Lieu: Salle de réunion en Anatomie Comparée (Jardin des Plantes, Paris); le séminaire sera retransmis par visioconférence à Brunoy.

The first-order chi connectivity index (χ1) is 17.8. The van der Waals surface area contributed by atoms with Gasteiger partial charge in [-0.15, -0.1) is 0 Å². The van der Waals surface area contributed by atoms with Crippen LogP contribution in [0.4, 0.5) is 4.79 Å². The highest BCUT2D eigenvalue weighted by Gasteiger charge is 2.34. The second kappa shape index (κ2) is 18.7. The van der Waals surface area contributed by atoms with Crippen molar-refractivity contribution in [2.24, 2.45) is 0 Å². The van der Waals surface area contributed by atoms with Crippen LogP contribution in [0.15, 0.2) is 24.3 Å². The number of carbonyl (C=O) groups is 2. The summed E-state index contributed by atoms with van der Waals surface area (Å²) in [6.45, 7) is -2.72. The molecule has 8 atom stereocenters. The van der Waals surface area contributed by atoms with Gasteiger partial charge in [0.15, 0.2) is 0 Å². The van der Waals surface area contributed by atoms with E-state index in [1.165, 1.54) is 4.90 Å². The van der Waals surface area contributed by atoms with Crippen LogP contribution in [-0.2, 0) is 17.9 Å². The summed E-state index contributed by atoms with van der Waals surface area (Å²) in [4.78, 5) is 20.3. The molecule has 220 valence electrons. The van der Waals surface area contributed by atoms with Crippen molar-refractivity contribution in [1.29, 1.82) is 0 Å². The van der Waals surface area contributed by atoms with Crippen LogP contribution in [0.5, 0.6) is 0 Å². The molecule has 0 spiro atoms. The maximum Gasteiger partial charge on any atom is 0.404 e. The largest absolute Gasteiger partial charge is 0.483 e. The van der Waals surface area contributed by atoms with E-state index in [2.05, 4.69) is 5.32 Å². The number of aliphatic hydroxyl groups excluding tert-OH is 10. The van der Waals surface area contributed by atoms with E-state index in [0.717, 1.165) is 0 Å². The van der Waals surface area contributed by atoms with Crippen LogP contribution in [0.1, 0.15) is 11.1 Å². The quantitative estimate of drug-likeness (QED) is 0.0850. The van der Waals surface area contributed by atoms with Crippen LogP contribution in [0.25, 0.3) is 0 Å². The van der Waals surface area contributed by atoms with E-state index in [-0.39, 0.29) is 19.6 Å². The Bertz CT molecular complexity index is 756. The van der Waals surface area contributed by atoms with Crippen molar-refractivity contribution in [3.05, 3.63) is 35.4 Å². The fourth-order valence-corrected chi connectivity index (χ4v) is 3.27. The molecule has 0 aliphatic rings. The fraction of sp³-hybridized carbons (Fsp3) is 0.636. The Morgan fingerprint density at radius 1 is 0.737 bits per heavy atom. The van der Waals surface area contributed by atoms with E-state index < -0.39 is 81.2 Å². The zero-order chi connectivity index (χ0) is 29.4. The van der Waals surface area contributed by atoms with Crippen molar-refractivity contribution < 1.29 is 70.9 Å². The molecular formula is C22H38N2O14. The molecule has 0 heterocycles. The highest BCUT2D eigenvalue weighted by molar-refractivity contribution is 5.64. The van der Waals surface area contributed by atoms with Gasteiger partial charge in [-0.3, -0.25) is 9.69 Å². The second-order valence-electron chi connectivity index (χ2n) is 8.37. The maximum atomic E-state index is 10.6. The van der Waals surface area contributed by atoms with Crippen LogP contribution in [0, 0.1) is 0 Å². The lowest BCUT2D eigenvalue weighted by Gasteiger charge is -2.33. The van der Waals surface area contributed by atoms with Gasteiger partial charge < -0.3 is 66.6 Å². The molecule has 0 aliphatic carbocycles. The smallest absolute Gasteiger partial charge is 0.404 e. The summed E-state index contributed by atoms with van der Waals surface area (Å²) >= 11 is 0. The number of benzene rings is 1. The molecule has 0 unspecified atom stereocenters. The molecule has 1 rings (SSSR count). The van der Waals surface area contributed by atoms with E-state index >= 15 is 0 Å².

Abstract: Animals must seamlessly integrate mechanics and sensorimotor control to achieve agile and stable locomotion in complex environments. In this talk, I will discuss several examples from our recent studies of bird (avian) terrestrial locomotor behaviour that highlight the challenges and elegant solutions for adaptive motions in animals: 1) locomotion in uneven terrain, 2) gait-speed and gait-transition dynamics in freely moving ostriches, 3) rapid kicking strikes of the secretary bird and 4) perching balance control. A key challenge for all animal locomotion is sensorimotor delays that limit feedback response times. Humans and birds are bipedal animals that share fundamental movement strategies; yet have different solutions to the fundamental problem of delay. Humans rely heavily on cephalized (brain-dominated) control, involving extensive learning and heavy predictive planning. In contrast, birds rely more on spinalized (spinal-cord dominated) control, using spinal rhythm generation coupled to short-latency reflexes and robustly stable intrinsic leg mechanics. The control system of birds enables rapid, agile and robustly stable locomotion. Study of the avian sensorimotor control systems reveals fundamental principles that will help enable development of agile and autonomous robots capable of moving in complex environments.